Some people just stumble into their desires. Anna Blanc, the eponymous main character of Jennifer Kincheloe’s novel, The Secret Life of Anna Blanc, is a bored rich girl, afforded all of life’s niceties but chafing under her father’s thumb, stifled by his desires for her life – desires which conflict with her own desires in nearly every way. A thoroughly modern woman stuck in circumstances that limit her (the story takes place in 1907 Los Angeles), she cannot abide by the rules forced upon her, and so she bends them liberally. When, on a fateful shopping trip with her chaperone, Anna sneaks to freedom and inadvertently becomes part of a suffragette parade that will have far-reaching consequences, she finds herself on a path towards her destiny.
Events unfold and Anna, who is betrothed to a serviceman, finds herself sneaking out of the house and, using a pseudonym, getting a job as a police matron. There, she discovers a series of brothel murders and decides that she will utilize her (somewhat unbelievable) proclivity towards just about everything to become an early 20th century female Sherlock, endangering not only her personal relationships but also her life along the way.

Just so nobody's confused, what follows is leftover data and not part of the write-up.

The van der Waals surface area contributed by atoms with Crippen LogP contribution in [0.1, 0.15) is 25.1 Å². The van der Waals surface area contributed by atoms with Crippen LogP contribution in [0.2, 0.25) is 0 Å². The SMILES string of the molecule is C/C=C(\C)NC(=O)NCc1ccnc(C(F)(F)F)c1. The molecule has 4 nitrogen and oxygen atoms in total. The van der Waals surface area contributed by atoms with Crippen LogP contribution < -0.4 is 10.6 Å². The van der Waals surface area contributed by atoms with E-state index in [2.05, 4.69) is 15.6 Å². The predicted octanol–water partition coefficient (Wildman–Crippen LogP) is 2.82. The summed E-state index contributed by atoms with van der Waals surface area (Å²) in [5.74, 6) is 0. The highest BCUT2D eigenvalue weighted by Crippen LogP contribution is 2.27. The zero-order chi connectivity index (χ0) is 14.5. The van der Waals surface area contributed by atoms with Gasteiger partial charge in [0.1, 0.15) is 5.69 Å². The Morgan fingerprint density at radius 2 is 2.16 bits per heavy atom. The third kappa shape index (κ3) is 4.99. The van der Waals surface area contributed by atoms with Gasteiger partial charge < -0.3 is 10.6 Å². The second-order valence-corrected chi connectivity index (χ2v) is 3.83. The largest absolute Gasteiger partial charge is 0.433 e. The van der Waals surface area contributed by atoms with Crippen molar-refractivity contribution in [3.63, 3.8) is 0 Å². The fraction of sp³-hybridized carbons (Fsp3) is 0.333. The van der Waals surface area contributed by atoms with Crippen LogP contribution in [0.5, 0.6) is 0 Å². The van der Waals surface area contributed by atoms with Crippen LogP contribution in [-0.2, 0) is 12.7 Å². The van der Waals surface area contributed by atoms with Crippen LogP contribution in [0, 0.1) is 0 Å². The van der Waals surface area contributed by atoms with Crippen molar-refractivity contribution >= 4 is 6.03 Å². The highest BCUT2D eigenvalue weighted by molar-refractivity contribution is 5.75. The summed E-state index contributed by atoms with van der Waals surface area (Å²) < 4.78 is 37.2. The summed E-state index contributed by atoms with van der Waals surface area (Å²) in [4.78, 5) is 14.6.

Unapologetically spoiled and entitled, Anna has all the charms and abilities of a Phryne Fisher – she’s beautiful, seductive (albeit prudish and susceptible to bouts of “hysteria”) and immediately expert at nearly everything she attempts – but can be an off-putting and not entirely sympathetic character. Her story, and the mystery she solves, is fun and perfect for fans of historical female detective literature.
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